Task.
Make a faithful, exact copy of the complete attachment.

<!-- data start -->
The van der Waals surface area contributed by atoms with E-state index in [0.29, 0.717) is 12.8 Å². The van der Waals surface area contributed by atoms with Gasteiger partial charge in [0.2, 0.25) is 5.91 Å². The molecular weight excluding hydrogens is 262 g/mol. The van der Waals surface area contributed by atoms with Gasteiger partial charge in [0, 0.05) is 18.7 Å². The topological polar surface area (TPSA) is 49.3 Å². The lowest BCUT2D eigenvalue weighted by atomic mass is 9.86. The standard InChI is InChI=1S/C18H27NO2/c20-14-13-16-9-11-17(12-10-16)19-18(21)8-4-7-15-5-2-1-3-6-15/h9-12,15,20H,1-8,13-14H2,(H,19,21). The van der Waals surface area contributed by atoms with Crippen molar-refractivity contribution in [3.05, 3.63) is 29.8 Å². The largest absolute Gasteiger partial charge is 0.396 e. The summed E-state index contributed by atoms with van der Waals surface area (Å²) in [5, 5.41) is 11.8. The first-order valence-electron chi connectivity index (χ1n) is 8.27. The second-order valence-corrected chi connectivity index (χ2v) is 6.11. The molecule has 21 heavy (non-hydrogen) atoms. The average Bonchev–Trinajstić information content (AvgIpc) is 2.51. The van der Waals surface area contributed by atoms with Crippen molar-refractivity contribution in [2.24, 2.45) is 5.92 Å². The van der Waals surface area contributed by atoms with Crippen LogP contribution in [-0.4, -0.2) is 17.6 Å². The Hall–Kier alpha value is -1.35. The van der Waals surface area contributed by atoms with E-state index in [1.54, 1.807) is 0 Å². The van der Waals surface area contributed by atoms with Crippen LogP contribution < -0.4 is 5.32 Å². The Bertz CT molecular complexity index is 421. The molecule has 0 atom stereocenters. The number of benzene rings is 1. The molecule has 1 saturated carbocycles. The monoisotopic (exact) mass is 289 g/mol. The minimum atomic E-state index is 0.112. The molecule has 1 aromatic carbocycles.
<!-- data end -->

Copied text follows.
The van der Waals surface area contributed by atoms with E-state index in [0.29, 0.717) is 12.8 Å². The van der Waals surface area contributed by atoms with Gasteiger partial charge in [0.2, 0.25) is 5.91 Å². The molecular weight excluding hydrogens is 262 g/mol. The van der Waals surface area contributed by atoms with Gasteiger partial charge in [0, 0.05) is 18.7 Å². The topological polar surface area (TPSA) is 49.3 Å². The lowest BCUT2D eigenvalue weighted by atomic mass is 9.86. The standard InChI is InChI=1S/C18H27NO2/c20-14-13-16-9-11-17(12-10-16)19-18(21)8-4-7-15-5-2-1-3-6-15/h9-12,15,20H,1-8,13-14H2,(H,19,21). The van der Waals surface area contributed by atoms with Crippen molar-refractivity contribution in [3.05, 3.63) is 29.8 Å². The largest absolute Gasteiger partial charge is 0.396 e. The summed E-state index contributed by atoms with van der Waals surface area (Å²) in [5, 5.41) is 11.8. The first-order valence-electron chi connectivity index (χ1n) is 8.27. The second-order valence-corrected chi connectivity index (χ2v) is 6.11. The molecule has 21 heavy (non-hydrogen) atoms. The average Bonchev–Trinajstić information content (AvgIpc) is 2.51. The van der Waals surface area contributed by atoms with Crippen molar-refractivity contribution in [2.24, 2.45) is 5.92 Å². The van der Waals surface area contributed by atoms with Crippen LogP contribution in [-0.4, -0.2) is 17.6 Å². The Hall–Kier alpha value is -1.35. The van der Waals surface area contributed by atoms with E-state index in [1.54, 1.807) is 0 Å². The van der Waals surface area contributed by atoms with Crippen LogP contribution < -0.4 is 5.32 Å². The Bertz CT molecular complexity index is 421. The molecule has 0 atom stereocenters. The number of benzene rings is 1. The molecule has 1 saturated carbocycles. The monoisotopic (exact) mass is 289 g/mol. The minimum atomic E-state index is 0.112. The molecule has 1 aromatic carbocycles.